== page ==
Thursday, June 22, 2017

3 Food Tips That Increase Productivity at Work

By Robin Thomas

Cutting Corners Doesn’t Help Productivity 
Like many others, I used to think that I would increase my productivity at work by either skipping meals or eating food purchased from the hallway vending machine. I never took the time to prepare a healthy breakfast or lunch.  
My work-day diet used to be “whatever is quick and easy” so I could get on with my work. I typically ate a crème-filled donut for breakfast, drank bottomless cups of coffee throughout the day for energy, and visited the vending machine for lunch.  Peanut butter crackers and an orange juice was my “go-to” lunch. 
Eating processed food might taste good at first, but the empty calories and high carbs (sugar) leave us feeling weak and irritable within an hour.  Caffeine gives us a boost, but it also leaves us either shaky or craving another cup.  High fat foods such as cheeseburgers require our digestive system to work harder, reducing oxygen levels in the brain and making us groggy. 
Eat Breakfast for Sustained Energy
A breakfast that includes both protein and fruit sustains us longer and keeps us more productive than a donut or a bowl of cereal. 
Try these suggestions for a quick and healthy breakfast:
  • Yogurt- I like the higher protein Greek yogurt- mixed with fresh berries and low-fat granola with some nuts added
  • Steel-cut or old-fashioned rolled oats mixed with dried berries and nuts Oatmeal can easily be prepared overnight for a quick breakfast in the morning.
  • 100% stone-ground, whole-wheat toast topped with no-sugar, natural peanut butter and sliced banana
  • A protein rich meal-replacement shake with fruit added
Pack a Lunch
A high-fat, fast food meal offers empty calories and can cause your blood sugar to skyrocket and crash. You’re more likely to experience an afternoon slump on days you get fast food versus days you pack your own nutritious lunch.

·       Planning ahead is a must. Pick 2-3 easy prep meals, such as a turkey wrap, or fresh cut vegetables, whole grain crackers and hummus.

·       Make at least 2 salads on Sunday evening. Check out Salads in a Jar for ideas.

·       Get the right balance. Your lunch should include

o   A protein source such as meat, eggs, cheese or beans

o   A whole grain

o   Fruits

o   Vegetables 
Keep Healthy Snacks Available at Your Desk
Eating healthy snacks is not only better for your waistline, it’s just as important for nourishing the brain. Foods rich in folate, omega-3 fatty acids, vitamin C and vitamin E are particularly good for brain health and overall productivity.  These nutrients decrease inflammation, improve memory, and increases dopamine. Current research shows that the more fruits and vegetables eaten throughout the day increases feelings of well-being, curiosity, and creativity in young adults.  Having healthy snacks easily available also prevents spikes and drops in blood sugar.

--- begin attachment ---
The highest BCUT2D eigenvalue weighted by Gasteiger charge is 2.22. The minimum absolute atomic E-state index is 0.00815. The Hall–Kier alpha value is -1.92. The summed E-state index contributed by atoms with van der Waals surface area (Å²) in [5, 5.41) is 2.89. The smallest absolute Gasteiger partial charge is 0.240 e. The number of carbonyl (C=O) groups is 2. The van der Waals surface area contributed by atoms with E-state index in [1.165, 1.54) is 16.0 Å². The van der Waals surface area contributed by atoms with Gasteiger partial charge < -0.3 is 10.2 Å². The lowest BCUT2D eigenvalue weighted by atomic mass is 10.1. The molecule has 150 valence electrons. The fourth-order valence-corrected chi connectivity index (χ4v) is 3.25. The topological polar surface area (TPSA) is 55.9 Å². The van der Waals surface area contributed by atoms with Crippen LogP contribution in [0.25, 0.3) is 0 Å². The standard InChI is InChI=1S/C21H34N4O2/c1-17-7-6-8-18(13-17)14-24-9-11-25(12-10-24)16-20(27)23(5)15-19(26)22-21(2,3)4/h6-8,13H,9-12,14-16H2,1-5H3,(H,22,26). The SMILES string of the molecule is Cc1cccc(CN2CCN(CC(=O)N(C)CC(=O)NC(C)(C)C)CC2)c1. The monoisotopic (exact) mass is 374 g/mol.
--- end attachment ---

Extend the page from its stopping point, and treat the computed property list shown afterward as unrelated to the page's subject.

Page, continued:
Some easy snacks to bring to the office:
  • A high protein nutrition bar
  • A small handful of mixed nuts or almonds
  • Celery, an apple, or a banana topped with natural peanut butter
  • Fresh cut vegetables with hummus
  • A hard-boiled egg
Listen to Your Body
Pay attention to how you feel after each meal or snack. Have you increased your energy level and are you thinking more clearly?  Or do you have “brain fog” and really want to take a nap? Think about it- do you get more work done when hungry and groggy, or when your mind is clear and you have plenty of energy? You will learn through experience the best foods to increase your own productivity, and through example encourage your co-workers to do the same. 
Live Well,
Robin Thomas
For more healthy tips, check out the following articles

Robin is the founder of Living Well Connections, a community of supportive people who are passionate about improving their health and the health of their families.

Her background in medical research on inflammation and 13 years with USANA Health Sciences has given her a unique insight on helping individuals find the best solutions to support their own health needs. 

You can learn more about  Living Well Connections at  

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Monday, June 19, 2017

3 Budget Friendly Ways to Reward Great Customer Service

By: Sean Hawkins

When agents in your center provide great service, how do you reward them?  Below are a few methods I've relied on that go over extremely well.  If your department is working with a limited budget, these are great ways to reward top performers with minimal impact to your bottom line.

The Quality Assurance Award - If you measure agent quality, you're going have a top performer.  Reward this agent! I have allowed them the opportunity to coach other agents for improvement.  This is a great way to capitalize on their expertise, while also developing their leadership skills!

The Interaction of the Week Award  - Whenever an agent has an interaction that went exceptionally well, have them submit it to you.  After proper vetting, determine if it's deserving of the Interaction of the Week Award.  At the end of the week, announce the winner.  Although everyone may not win the award, they'll greatly appreciate their work was noticed!